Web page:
This morning, the Uncanny Veronica asked us a question over on our Facebook site. When looking at the barcode on the back cover of her book, she discovered that there’s a mysterious empty triangle. Here’s the answer to her question!
This is a secret message from the publisher to the bookseller. Well, not so secret really. Basically, the triangle indicates whether or not a book is “Strippable”. Strippable books have a triangle with an S in it. Empty triangles mean that it’s not strippable.
So what does that mean now? If a book doesn’t sell, then it will be taken off the shelves at some point. Bookshops have bought these books from the publisher, so they usually can get a refund for the bought book that doesn’t sell by sending it back to the publisher.
So if a book is strippable, all the publisher wants to see as proof of “Your book didn’t sell, I want my money back” is the cover of the book. Some poor soul at a bookshop’s job is it to rip off covers of books, trashing the rest and putting the covers in a parcel which then goes to the publisher. Usually, cheaper books are strippable.
If it’s unstrippable, then the publisher wants the entire book back. Of course, this is more expensive for everyone involved as the unsold books are heavier in their entirety and thus cost more to send back, but some books – such as hardcovers or special editions – are worth it.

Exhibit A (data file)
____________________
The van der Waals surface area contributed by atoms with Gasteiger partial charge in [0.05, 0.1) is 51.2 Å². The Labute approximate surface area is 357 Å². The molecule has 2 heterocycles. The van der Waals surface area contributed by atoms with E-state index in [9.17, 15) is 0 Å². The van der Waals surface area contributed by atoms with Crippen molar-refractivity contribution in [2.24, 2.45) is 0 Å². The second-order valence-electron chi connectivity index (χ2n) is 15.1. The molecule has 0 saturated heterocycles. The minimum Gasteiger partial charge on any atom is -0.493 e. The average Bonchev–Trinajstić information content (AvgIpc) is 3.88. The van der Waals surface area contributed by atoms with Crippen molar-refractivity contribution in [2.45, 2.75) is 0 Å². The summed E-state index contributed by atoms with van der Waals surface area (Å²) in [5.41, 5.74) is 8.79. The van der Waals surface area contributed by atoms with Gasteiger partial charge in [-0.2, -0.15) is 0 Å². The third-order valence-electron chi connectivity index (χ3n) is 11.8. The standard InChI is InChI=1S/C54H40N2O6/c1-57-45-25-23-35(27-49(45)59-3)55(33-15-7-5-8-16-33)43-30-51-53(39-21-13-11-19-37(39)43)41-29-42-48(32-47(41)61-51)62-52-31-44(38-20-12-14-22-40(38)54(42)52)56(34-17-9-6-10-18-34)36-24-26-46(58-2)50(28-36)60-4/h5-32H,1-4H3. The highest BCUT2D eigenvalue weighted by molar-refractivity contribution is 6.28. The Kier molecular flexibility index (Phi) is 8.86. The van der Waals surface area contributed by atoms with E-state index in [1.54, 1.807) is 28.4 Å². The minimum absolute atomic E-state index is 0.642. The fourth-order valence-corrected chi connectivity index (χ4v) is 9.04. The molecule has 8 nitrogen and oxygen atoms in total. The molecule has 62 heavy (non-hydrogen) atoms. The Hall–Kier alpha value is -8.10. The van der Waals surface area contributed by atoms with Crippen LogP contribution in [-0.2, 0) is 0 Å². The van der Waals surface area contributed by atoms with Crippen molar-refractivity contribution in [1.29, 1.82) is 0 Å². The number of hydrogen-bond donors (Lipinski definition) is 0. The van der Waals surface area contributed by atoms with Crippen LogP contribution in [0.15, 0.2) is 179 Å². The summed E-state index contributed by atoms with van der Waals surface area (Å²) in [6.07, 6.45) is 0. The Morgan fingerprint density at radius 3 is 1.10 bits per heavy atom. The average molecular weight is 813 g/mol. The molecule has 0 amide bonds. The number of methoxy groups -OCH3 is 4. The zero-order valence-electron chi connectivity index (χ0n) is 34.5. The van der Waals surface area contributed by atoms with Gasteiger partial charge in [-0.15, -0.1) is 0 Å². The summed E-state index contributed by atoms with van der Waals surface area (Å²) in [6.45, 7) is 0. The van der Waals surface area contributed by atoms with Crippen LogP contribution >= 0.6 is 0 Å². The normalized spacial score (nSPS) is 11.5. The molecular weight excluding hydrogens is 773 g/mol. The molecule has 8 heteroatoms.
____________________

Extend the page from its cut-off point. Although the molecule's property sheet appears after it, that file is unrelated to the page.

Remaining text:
The decision which book is strippable and which one isn’t is entirely up to the publisher. For example: Publishers like Reclam – they publish tiny booklets of great literature for a really, really low price but leave out any and all extra frills – can decide that their books are unstrippable. On the other hand, the Hachette Book Group could decide that J. J. Abrams’ S is strippable, despite all the nice extra things. NOTE: It is not strippable. It could be, but there are no triangles anywhere, so this book was merely used as an example for what could and couldn’t be strippable by the logic that Reclam produces the bare minimum of what makes a book and S is a huge and complicated ordeal.
Not all publishers are doing this, though, so it’s not always indicated whether or not a book is strippable on the back. Research has shown that the S in the triangle has been on books for at least twelve years now.
Credit for the photograph used in this article goes to our very own Veronica.
And if you have a question about books, movies or comic books, head over to our Facebook-Page and ask away. We will do our best to answer them.